No, we don’t simply mean wearing socks on your feet. These articles of clothing can serve multiple purposes, as seen here stretched over windshield wipers to keep them free of ice and snow when the car is parked. They also work surprisingly well when worn outside your shoes for giving extra traction on snow and ice, in case you need to push a stuck car out of a snow bank. And to help eliminate fog and ice on interior windows, fill a sock with cat litter, tie it off, and leave it in the car. The litter will absorb moisture.
Plastic bags on mirrors
Visibility is always important in a car, but it's especially true when driving conditions are sketchy. Clearing ice and snow from side mirrors can be extremely tough even for cars with heated mirrors, so slip plastic bags over them when parked to keep the snow and ice at bay. Use a rubber band to make sure the wind doesn’t whip the bags away, and don't forget to remove them before heading off.
We already mentioned the litter-in-the-sock trick for moisture inside a car, but anyone living where winter is a full-on season of snow should always carry a bag of generic cat litter in the back. This stuff is phenomenal for providing traction on slick surfaces should you get stuck. No, it won’t help if you’re 20 feet off the road in a foot of snow, but if you’re wedged in a parking lot snow drift or struggling to get up an icy slope, sprinkling cat litter on the ground can mean the difference between freedom or really getting stuck.
Penny test for tires
Speaking of traction, getting through winter unscathed comes down to just how good your tires are. This isn’t a hack so much as a guideline for determining if your tires are junk. Stick a penny into the tread, head first. If you can see all of Lincoln’s head, it means you only have 2/32 of an inch of tread (or less), and that’s dangerous on merely wet roads, never mind snow. Replace such tires immediately – preferably with proper winter rubber but at least something that won’t turn into a slick at the first hint of snow.
Shaving cream on the windows
Remember back in high school when you pranked people by covering their windows with shaving cream? Similar chemicals are used in dedicated anti-fogging products for glass, so if you do the same thing on the inside (albeit using much less shaving cream) and wipe it clean, you can have fog-free glass at a much lower price.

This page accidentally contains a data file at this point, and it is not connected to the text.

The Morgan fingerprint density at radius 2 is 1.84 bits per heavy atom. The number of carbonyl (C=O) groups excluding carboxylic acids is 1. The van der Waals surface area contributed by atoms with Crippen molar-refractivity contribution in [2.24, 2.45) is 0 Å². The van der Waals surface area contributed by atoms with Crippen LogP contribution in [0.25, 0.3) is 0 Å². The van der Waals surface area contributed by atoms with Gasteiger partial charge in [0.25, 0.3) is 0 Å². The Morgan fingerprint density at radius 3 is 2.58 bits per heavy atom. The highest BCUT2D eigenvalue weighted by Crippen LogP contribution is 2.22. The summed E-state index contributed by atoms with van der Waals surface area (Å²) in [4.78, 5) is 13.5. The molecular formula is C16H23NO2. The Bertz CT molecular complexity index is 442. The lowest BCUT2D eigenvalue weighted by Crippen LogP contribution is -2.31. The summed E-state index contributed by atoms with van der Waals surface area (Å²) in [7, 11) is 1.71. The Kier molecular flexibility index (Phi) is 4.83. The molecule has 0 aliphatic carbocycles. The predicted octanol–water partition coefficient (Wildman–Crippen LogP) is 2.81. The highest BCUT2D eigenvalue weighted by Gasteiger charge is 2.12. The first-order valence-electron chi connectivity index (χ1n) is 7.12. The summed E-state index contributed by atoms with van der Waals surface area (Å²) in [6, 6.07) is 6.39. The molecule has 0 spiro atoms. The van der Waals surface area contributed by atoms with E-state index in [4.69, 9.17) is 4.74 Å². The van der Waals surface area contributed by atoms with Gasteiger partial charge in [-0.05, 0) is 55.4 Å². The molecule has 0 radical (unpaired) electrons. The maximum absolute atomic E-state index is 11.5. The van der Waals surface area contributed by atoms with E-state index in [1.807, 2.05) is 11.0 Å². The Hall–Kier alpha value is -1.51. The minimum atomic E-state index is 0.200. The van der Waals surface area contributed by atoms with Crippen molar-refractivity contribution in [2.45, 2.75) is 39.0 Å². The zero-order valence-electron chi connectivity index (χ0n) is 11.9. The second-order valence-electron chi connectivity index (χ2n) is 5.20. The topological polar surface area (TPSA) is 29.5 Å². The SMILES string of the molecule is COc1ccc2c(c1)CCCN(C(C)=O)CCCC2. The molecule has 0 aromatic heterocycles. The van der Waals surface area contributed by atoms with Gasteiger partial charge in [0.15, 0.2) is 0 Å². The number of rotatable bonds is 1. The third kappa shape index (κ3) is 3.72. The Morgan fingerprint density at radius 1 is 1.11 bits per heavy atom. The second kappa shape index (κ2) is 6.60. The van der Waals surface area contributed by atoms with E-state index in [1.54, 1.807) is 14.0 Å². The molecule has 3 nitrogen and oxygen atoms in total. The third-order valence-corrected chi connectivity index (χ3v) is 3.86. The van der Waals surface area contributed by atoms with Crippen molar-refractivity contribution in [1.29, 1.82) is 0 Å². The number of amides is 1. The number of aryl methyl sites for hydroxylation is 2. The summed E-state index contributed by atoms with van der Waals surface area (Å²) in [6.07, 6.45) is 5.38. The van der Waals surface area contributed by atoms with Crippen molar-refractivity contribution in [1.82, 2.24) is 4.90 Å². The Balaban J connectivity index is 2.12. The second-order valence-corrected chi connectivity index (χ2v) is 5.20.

Spray lubricant on door seals and locks
Technically, any penetrating lubricant or even cooking spray will work for this, but WD-40 is the old standby. Squirting a bit of lube on the rubber weatherstrip around the doors should keep them from freezing shut, and the same goes for the door locks. This is particularly useful if there’s a rain-to-snow or freezing rain weather event in the forecast.
Leaf blower to clear the car
Leaf blowers aren’t just for making piles of leaves around Halloween. In the winter, they are amazingly effective at clearing snow off cars. And since the leaf blower never actually touches the car, it’s much safer for the paint as opposed to using a brush or snow broom. Car dealerships have used the leaf blower hack for decades, but this trick only works with a reasonably dry, fluffy snow that isn’t more than three or four inches deep. Still, when it works, you can clear an entire car – including all the nooks and crannies – in less than a minute.
Tips to ponder
Aside from these hacks, here are few miscellaneous tips to help you survive winter’s worst:
- When possible, park your car facing east. Even in bitter cold, the first rays of sun can help melt snow off the windshield.
- Open windows before parking overnight to let cold, dry air inside. This can help reduce moisture and the chance you’ll have an icy windshield in the morning. Of course, don’t forget to put the windows back up before you shut the car off.
- Shift automatic transmissions to neutral when trying to stop on extremely slick roads. You’ll be shocked at how much easier it is to control and stop without the engine feeding even a tiny amount of power to the wheels.
- Once you take the socks off your windshield wiper blades, run a cloth soaked with rubbing alcohol over them to help keep ice from building up.
- If your door locks do freeze, use a straw to blow hot breath directly into the lock. You can also try heating up your key with a lighter and sticking it into the lock.
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